Another, similar experience I had was another simple interaction. The closest grocery store to my apartment was a short two minute walk away, so I went often. I quickly came to recognize one of the cashiers there. One time, she was scanning my groceries and she tried to begin a conversation with me in German. I had to respond by telling her I didn’t know what she said and that I didn’t speak German, and she just said:  “Oh, nevermind.” Like I often was during the semester, I was disappointed that I wasn’t able to speak to people in German. I continued to go back to the store a few times a week, and over time the cashier came to recognize me too. She began to say “hello again” and I started asking how her day was going. My repeated interaction with the same person gave me more confidence to interact with them, and it helped me become more used to approaching strangers despite knowing I would have to begin every conversation by saying I don’t speak their language. 


My second change in mindset came more slowly. Not because it was a harder change to make, but because it was the result of all of the relationships I formed during the semester. The friendships I made with people from Germany, Canada, Australia, Russia, Latin America and other places where people came from different backgrounds and spoke different languages proved to me something that I already believed, and allowed me to see it for myself. Over the course of the semester I came to realize that all of the people I met wanted the same things from life: an education, a decent job, a happy life. It showed me that the rhetoric that is so popular in our national discourse that makes people afraid of others just because they were born somewhere else is nowhere close to true. It made me wish that the people who believe this rhetoric could meet the same people I met, and see that just because someone comes from another country doesn’t mean their culture or lifestyle or background is dangerous or threatening, but in fact that our differences are often times what bring us closer together.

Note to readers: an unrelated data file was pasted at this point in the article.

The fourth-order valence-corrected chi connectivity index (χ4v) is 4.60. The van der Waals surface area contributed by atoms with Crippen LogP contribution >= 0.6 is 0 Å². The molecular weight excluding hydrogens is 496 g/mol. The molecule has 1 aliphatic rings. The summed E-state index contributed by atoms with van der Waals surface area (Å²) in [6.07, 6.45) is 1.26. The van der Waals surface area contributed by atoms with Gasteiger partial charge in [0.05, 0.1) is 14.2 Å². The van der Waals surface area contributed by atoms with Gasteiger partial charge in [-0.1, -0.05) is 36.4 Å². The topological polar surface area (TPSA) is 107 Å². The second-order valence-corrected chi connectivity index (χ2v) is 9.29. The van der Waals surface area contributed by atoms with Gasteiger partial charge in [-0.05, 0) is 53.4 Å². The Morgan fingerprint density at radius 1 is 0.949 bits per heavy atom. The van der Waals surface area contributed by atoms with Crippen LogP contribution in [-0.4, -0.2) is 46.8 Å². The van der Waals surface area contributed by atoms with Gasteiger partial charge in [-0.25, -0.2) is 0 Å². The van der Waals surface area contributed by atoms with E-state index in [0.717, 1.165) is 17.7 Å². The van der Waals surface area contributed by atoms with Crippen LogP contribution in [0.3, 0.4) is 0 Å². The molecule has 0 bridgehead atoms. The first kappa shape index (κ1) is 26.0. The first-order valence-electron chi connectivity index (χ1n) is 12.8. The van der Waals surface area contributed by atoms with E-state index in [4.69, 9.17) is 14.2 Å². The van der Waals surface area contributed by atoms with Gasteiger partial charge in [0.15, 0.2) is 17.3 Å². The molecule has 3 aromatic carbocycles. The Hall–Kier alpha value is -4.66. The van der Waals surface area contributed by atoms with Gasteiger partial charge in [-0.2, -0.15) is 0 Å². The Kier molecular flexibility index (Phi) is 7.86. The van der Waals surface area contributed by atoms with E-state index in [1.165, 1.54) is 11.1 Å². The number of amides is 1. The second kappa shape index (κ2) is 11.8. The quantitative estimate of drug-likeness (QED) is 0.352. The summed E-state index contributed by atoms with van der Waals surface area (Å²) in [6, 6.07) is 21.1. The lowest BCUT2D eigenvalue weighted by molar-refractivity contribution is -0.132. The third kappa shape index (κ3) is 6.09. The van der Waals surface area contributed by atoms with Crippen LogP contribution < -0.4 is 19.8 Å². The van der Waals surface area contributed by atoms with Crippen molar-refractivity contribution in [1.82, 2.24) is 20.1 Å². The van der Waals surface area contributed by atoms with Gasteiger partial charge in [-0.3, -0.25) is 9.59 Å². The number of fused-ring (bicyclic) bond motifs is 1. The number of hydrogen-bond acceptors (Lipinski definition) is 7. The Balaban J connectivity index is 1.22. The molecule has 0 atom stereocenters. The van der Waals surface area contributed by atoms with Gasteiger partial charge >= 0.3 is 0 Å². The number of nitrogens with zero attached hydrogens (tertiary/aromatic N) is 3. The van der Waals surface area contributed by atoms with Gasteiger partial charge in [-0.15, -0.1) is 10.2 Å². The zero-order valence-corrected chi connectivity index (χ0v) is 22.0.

1. Why is this change/transformation significant or valuable for your life? Write one or two paragraphs discussing why this change or development matters and/or relates to your academic, personal, and/or professional goals and future plans.


The changes I experienced during my semester abroad undoubtedly made me a better person, and they helped me get closer to my professional goals. I feel that this semester has made me a more open person, a more confident person, and a wiser person. Professionally, I want to work in public policy. While my experience learning in the German education system will definitely help me reach my academic, and therefore professional goals, I believe that my other experiences will help me professionally even more. I believe that in my future profession it is important to consider all perspectives and take knowledge from all societies and backgrounds, and my semester abroad has made me more open and aware to that. I have also moved closer toward my personal goals. My confidence in speaking to strangers in a foreign country has already begun to translate into confidence in speaking with people back home. I learned a lot this semester. The experiences I had have undoubtedly made me a better person and made me more prepared for my future. 

One thought on “Education Abroad in Mannheim, Germany. STEP Reflection

  1. It’s awesome that you were able to spend an entire semester in Germany. I can imagine how life changing something like that can be. It sounds like you had many of the same struggles, concerns and discomfort that a lot of others who travel abroad also have. I’m glad you leaned into that, allowed yourself to be vulnerable, and took advantage of opportunities to learn and grow. You’re exactly right; the world would be better if more people could do that, instead of making assumptions about people, places, and things we haven’t yet connected with. Thanks for sharing, Brett.

Leave a Reply

Your email address will not be published.